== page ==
This Guy Got an Offer for a Programming Job at Google, You’ll Never Guess How He Learned to Program

We've heard it over and over and over again: despite the high demand for talent from startups, there's a shortage of qualified software developers and engineers. And, knowing all too well this demand for tech talent, people are increasingly positioning themselves into the field. Programming jobs can be pretty easy to come by, but that's only if you have the actually skills to fulfill the requirements of the job (namely: you need to be good at programming…obviously).

From those with no previous experience in programming, to those who are desirous of adding more programming languages to their portfolios, there has never been a better time to delve into software development. Outside of traditional education and pursuing a degree in computer science, the Internet is replete with resources that can give you a headstart on your path to becoming a developer. Sometimes, though, even a computer science degree may not be enough for you to qualify for a programming job. Nobody knows this better than an Internet blogger known simply as “Okepi” whose post “How to Become a Programmer, Or the Art of Googling Well” has recently been making rounds due to his (or her) unconventional path to getting a programming job at Google.

“At a liberal arts college, being a computer science major does not mean you are a ‘hacker'. It can mean something as simple as, you were shopping around different departments, saw a command line for the first time in an intro level CS class, and decided you liked it enough to stick with it,” says Okepi in the blog post. “But I’d never even heard of the words front-end developer or full-stack. What was Heroku? Never heard of Xcode. Wasn’t git just the thing you used to make sure your partner had access to the code you’d written? Frameworks? Didn’t you just need HTML and Javascript? What the hell was an API?!”

According to the blogger, despite his having pursued at computer science degree in college, he really wasn't at all prepared for a career in programming – it simply wasn't what the program at his college was designed for; rather, the blogger notes that pursuing computer science at his college prepared him for research as opposed to actual development – more theory as opposed to application. In his post, he despairs at his own incompetence, envious of those who actually went to technical schools or whose computer science programs actually trained them to move into software development.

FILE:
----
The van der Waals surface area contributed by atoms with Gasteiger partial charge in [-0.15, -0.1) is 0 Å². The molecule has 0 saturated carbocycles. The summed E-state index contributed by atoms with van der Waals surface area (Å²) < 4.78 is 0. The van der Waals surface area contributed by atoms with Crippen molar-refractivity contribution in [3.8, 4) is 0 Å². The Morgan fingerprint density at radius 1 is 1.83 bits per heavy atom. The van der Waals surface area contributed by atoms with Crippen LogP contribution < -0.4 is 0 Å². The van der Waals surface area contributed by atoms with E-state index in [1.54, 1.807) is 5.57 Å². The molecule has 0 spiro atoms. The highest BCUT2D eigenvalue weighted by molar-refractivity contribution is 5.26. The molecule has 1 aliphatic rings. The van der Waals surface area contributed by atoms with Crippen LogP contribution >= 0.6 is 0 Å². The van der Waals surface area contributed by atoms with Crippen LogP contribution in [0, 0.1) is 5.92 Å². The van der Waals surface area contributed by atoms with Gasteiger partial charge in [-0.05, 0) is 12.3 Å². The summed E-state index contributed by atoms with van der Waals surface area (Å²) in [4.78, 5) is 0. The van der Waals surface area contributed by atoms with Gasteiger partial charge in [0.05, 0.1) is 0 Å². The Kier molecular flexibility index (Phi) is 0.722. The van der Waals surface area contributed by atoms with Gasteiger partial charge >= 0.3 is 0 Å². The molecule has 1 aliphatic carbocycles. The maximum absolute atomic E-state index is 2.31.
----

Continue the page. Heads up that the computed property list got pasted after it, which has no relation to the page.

“Mid-September my senior year, that all began to change. I somehow became a friend of one of them, and it was all I needed to learn…He was the very picture of the competent hacker I held in my head, that I nursed a secret crush for. But most extraordinary, he threw something together using tools that he’d never used before. Yes, he did spend more time on Google than he did coding, but through sheer force of Googling and a prior, general picture knowledge of how these things worked, he’d roped together a pretty sophisticated and working app.”

It wasn't until he became friends with someone with actual programming experience that he really pushed himself to learn how to get into development. After attending a hackathon with that friend and creating further connections with other programmers, he began to actively use various free resources on the Web, such as Code Academy. And, when he didn't understand anything, he simply Googled it to learn more about how to do it.

“Something I realized. Just like my code-god compatriot, when I didn’t understand something, all I needed to do…was Google it,” writes the blogger. “After just two weeks of going through random tutorials, people were already beginning to see me as more competent than them. Sure, I was nowhere near the competency of my coder-god friend, but I slowly began to realize that the gap between me and him might be as artificial as the gap between my friends and me.”

He shortly landed himself a internship at custom software engineering company, and in the end found himself with a programming job offer from Google. The blogger notes that, when it comes down to it, anyone can become a programmer, if they're able to put in the effort and actually do what it takes to keep learning…to Google something when we don't understand.

“The barriers to becoming a software engineer are real. People born in technical families, or who were introduced to programming at an early age have this easy confidence that lets them tackle new things, to keep learning — and, in our eyes, they just keep getting further and further ahead. Last year, I saw this gap and gave up. But all we really need is the opportunity to see that it’s not hopeless. It’s not about what we already know, it’s about how we learn. It’s about the tenacity of sitting in front of a computer and Googling until you find the right answer. It’s about staring at every line of code until you understand what’s going on, or Googling until you do. It’s about Googling how-to, examples, errors, until it all begins to make sense. Everything else will follow.”

Read the blog post “How to Become a Programmer, Or the Art of Googling Well” in its entirety.

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Written by:
Ronald Barba was the previous managing editor of Tech.Co. His primary story interests include industry trends, consumer-facing apps/products, the startup lifestyle, business ethics, diversity in tech, and what-is-this-bullsh*t things. Aside from writing about startups and entrepreneurship, Ronald is interested in 'Doctor Who', Murakami, 'The Mindy Project', and fried chicken. He is currently based in New York because he mistakenly studied philosophy in college and is now a "writer". Tweet @RonaldPBarba.
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